Week Adjourned: 12.18.12 – Instagram, Toyota, BP Oil Spill

The weekly wrap of top class action lawsuits and settlements for the week ending December 28, 2012. Top class action stories include Instagram, Toyota and BP Oil Spill.

Instagram LogoTop Class Action Lawsuits

Insta-cha-ching? You share your photos for free—and Instagram sells them for a profit? What? You have a problem with that? This week, Instagram got hit with a proposed unfair business practices class action lawsuit related to its recently updated terms of service. Specifically, the lawsuit, filed by California Instagram user Lucy Funes, alleges the company is in breach of contract: “[Instagram’s] unreasonable change of Terms accordingly violated the implied covenant of good faith and fair dealing inherent in Instagram’s current Terms,” the Instagram class action lawsuit states.

Instagram, now owned by Facebook, announced updates to its privacy policy and terms of service the week before Christmas, and one provision stood out: The right apparently reserved by Instagram to sell users’ photos without notice or compensation. Very crafty. Why is it no surprise that Facebook is somehow involved in this?

As a result of rapid and large user backlash, the photo-sharing site denied that it had plans to sell user photos, referring to the upset as a misunderstanding. The new terms of service will go into effect January 16, 2013.

According to the Instagram lawsuit, “On behalf of a class of Instagram’s California customers, Plaintiff is acting to preserve valuable and important property, statutory, and legal rights, through injunctive, declaratory, and equitable relief issued by this Court before such claims are forever barred by adoption of Instagram’s New Terms,” the filing said. “For this reason, even though the New Terms are not yet effective, this case is ‘ripe’ for adjudication.”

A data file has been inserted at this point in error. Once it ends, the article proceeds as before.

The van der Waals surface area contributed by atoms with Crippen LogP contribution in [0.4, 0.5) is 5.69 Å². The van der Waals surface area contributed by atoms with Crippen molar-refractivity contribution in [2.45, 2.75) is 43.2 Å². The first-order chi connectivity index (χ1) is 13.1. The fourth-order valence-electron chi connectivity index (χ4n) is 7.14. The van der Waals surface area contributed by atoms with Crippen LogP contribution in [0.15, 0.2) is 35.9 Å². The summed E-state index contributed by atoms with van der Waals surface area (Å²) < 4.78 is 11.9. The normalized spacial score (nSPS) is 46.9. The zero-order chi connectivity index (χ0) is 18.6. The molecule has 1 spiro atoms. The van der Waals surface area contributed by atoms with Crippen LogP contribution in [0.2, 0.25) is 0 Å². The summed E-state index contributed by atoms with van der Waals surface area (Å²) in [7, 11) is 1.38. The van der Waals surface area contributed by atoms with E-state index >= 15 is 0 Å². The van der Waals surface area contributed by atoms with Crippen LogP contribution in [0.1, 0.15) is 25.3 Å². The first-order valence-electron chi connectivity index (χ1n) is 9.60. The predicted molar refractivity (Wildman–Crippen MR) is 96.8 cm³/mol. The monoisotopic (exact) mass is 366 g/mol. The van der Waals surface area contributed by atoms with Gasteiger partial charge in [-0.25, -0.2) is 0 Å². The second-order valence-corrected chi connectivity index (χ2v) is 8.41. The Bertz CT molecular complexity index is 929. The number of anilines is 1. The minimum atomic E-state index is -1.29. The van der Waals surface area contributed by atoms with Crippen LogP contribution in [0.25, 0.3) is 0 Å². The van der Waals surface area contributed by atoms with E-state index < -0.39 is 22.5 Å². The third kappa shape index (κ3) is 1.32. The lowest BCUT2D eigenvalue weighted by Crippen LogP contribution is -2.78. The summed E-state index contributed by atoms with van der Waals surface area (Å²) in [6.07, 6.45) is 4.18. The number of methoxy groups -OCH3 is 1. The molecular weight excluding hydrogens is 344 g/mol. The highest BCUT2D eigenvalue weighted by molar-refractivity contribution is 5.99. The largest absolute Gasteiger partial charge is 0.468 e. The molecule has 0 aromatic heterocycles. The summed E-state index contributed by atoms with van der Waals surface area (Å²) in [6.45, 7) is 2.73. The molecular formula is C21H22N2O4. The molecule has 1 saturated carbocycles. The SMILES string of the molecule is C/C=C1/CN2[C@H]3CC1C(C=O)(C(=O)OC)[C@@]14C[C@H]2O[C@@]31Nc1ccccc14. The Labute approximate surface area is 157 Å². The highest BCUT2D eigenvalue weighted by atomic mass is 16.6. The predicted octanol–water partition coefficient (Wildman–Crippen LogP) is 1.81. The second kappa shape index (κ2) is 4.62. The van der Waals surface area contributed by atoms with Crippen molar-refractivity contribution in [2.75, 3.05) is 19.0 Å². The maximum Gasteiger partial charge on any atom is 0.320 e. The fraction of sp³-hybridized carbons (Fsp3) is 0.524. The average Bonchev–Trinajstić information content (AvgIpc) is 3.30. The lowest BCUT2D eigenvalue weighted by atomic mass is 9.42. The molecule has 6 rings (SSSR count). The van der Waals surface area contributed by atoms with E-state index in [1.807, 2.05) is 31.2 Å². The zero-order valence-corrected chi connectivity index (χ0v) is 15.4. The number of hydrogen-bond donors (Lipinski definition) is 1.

Top Settlements

Step On It Already! It’s about time—Toyota Motor Corp has agreed to a $1.1 billion settlement of a pending defective products class action lawsuit.

The Toyota class action lawsuit stemmed from complaints that a flaw in Toyota’s electronic throttle-control system, and not ill-fitting floor mats and sticky accelerator pedals, were to blame for unwanted acceleration of Toyota vehicles, which caused drivers to lose control and crash.

According to the terms of the settlement, as reported by the Wall Street Journal, Toyota will pay $1.1 billion to install new safety equipment and reimburse as many as 16 million customers.

BP’s cost of doing business? A $7.8 billion settlement against BP PLC has been approved by a federal judge, resolving economic and medical claims brought by more than 100,000 businesses and individuals who suffered from the massive BP oil spill in the Gulf of Mexico in April, 2010.

According to the terms of the settlement, approved by US District Judge Carl Barbier, there is no cap on the financial compensation—so the amount could be more or less than the estimated $7.8 billion, with the exception of $2.3 billion put aside to cover seafood-related claims by commercial fishing vessel owners, captains and deckhands.